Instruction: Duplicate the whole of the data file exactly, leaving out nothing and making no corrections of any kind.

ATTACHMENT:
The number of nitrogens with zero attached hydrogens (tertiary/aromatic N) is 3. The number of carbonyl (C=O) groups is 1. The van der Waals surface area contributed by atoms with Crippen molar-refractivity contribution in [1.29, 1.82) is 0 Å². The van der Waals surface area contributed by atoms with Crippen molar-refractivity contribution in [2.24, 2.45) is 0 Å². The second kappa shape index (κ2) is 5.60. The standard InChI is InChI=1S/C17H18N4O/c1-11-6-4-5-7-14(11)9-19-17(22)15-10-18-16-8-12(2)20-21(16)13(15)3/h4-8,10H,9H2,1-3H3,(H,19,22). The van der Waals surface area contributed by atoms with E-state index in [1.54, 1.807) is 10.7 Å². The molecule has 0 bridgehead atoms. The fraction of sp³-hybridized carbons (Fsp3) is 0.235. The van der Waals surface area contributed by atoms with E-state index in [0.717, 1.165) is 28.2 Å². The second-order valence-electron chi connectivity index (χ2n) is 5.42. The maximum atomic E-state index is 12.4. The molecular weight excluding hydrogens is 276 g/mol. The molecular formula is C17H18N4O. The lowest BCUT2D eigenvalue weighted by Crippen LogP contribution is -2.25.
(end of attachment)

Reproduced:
The number of nitrogens with zero attached hydrogens (tertiary/aromatic N) is 3. The number of carbonyl (C=O) groups is 1. The van der Waals surface area contributed by atoms with Crippen molar-refractivity contribution in [1.29, 1.82) is 0 Å². The van der Waals surface area contributed by atoms with Crippen molar-refractivity contribution in [2.24, 2.45) is 0 Å². The second kappa shape index (κ2) is 5.60. The standard InChI is InChI=1S/C17H18N4O/c1-11-6-4-5-7-14(11)9-19-17(22)15-10-18-16-8-12(2)20-21(16)13(15)3/h4-8,10H,9H2,1-3H3,(H,19,22). The van der Waals surface area contributed by atoms with E-state index in [1.54, 1.807) is 10.7 Å². The molecule has 0 bridgehead atoms. The fraction of sp³-hybridized carbons (Fsp3) is 0.235. The van der Waals surface area contributed by atoms with E-state index in [0.717, 1.165) is 28.2 Å². The second-order valence-electron chi connectivity index (χ2n) is 5.42. The maximum atomic E-state index is 12.4. The molecular weight excluding hydrogens is 276 g/mol. The molecular formula is C17H18N4O. The lowest BCUT2D eigenvalue weighted by Crippen LogP contribution is -2.25.